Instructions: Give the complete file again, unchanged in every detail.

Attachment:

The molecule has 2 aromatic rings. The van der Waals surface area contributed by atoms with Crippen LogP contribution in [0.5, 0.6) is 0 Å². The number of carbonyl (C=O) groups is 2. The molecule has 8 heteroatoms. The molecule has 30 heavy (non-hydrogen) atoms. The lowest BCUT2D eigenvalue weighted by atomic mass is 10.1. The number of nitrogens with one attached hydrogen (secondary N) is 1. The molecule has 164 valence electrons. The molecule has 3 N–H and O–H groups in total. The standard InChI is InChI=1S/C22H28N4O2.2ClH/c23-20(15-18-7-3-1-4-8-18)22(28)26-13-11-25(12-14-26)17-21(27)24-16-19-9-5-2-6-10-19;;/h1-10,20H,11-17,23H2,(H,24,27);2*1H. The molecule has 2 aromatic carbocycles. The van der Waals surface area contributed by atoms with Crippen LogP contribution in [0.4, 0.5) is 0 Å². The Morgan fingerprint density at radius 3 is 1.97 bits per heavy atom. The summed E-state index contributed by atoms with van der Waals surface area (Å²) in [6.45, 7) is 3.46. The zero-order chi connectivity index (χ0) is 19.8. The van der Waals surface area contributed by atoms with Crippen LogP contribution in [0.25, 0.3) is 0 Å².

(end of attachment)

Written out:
The molecule has 2 aromatic rings. The van der Waals surface area contributed by atoms with Crippen LogP contribution in [0.5, 0.6) is 0 Å². The number of carbonyl (C=O) groups is 2. The molecule has 8 heteroatoms. The molecule has 30 heavy (non-hydrogen) atoms. The lowest BCUT2D eigenvalue weighted by atomic mass is 10.1. The number of nitrogens with one attached hydrogen (secondary N) is 1. The molecule has 164 valence electrons. The molecule has 3 N–H and O–H groups in total. The standard InChI is InChI=1S/C22H28N4O2.2ClH/c23-20(15-18-7-3-1-4-8-18)22(28)26-13-11-25(12-14-26)17-21(27)24-16-19-9-5-2-6-10-19;;/h1-10,20H,11-17,23H2,(H,24,27);2*1H. The molecule has 2 aromatic carbocycles. The van der Waals surface area contributed by atoms with Crippen LogP contribution in [0.4, 0.5) is 0 Å². The Morgan fingerprint density at radius 3 is 1.97 bits per heavy atom. The summed E-state index contributed by atoms with van der Waals surface area (Å²) in [6.45, 7) is 3.46. The zero-order chi connectivity index (χ0) is 19.8. The van der Waals surface area contributed by atoms with Crippen LogP contribution in [0.25, 0.3) is 0 Å².